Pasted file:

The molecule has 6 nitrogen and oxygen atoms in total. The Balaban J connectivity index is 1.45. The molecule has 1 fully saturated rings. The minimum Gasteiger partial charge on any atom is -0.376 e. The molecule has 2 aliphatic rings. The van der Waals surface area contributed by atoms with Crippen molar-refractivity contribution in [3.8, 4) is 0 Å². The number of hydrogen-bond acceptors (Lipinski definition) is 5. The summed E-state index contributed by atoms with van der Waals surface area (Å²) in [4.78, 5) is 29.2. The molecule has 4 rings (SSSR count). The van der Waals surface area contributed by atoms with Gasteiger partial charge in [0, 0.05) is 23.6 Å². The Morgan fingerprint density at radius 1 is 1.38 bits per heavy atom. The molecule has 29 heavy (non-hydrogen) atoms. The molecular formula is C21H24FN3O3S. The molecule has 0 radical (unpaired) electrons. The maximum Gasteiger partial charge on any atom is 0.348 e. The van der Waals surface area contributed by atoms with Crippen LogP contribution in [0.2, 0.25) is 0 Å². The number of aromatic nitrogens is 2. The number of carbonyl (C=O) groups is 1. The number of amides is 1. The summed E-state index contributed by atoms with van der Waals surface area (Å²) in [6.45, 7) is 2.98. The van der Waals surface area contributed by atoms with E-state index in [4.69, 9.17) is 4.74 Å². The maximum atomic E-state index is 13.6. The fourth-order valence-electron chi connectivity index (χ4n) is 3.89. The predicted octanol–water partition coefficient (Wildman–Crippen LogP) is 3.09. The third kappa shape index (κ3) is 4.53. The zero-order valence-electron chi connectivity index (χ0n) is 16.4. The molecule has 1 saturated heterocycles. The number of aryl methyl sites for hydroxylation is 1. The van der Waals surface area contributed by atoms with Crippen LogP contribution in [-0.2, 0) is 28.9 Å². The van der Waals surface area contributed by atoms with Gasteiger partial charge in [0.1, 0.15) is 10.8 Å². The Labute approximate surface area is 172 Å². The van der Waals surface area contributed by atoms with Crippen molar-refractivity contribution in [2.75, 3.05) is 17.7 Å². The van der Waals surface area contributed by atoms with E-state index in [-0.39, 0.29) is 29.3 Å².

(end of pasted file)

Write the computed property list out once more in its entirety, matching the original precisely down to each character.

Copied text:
The molecule has 6 nitrogen and oxygen atoms in total. The Balaban J connectivity index is 1.45. The molecule has 1 fully saturated rings. The minimum Gasteiger partial charge on any atom is -0.376 e. The molecule has 2 aliphatic rings. The van der Waals surface area contributed by atoms with Crippen molar-refractivity contribution in [3.8, 4) is 0 Å². The number of hydrogen-bond acceptors (Lipinski definition) is 5. The summed E-state index contributed by atoms with van der Waals surface area (Å²) in [4.78, 5) is 29.2. The molecule has 4 rings (SSSR count). The van der Waals surface area contributed by atoms with Gasteiger partial charge in [0, 0.05) is 23.6 Å². The Morgan fingerprint density at radius 1 is 1.38 bits per heavy atom. The molecule has 29 heavy (non-hydrogen) atoms. The molecular formula is C21H24FN3O3S. The molecule has 0 radical (unpaired) electrons. The maximum Gasteiger partial charge on any atom is 0.348 e. The van der Waals surface area contributed by atoms with Crippen LogP contribution in [0.2, 0.25) is 0 Å². The number of aromatic nitrogens is 2. The number of carbonyl (C=O) groups is 1. The number of amides is 1. The summed E-state index contributed by atoms with van der Waals surface area (Å²) in [6.45, 7) is 2.98. The van der Waals surface area contributed by atoms with E-state index in [4.69, 9.17) is 4.74 Å². The maximum atomic E-state index is 13.6. The fourth-order valence-electron chi connectivity index (χ4n) is 3.89. The predicted octanol–water partition coefficient (Wildman–Crippen LogP) is 3.09. The third kappa shape index (κ3) is 4.53. The zero-order valence-electron chi connectivity index (χ0n) is 16.4. The molecule has 1 saturated heterocycles. The number of aryl methyl sites for hydroxylation is 1. The van der Waals surface area contributed by atoms with Crippen LogP contribution in [-0.2, 0) is 28.9 Å². The van der Waals surface area contributed by atoms with Gasteiger partial charge in [0.1, 0.15) is 10.8 Å². The Labute approximate surface area is 172 Å². The van der Waals surface area contributed by atoms with Crippen molar-refractivity contribution in [2.75, 3.05) is 17.7 Å². The van der Waals surface area contributed by atoms with E-state index in [-0.39, 0.29) is 29.3 Å².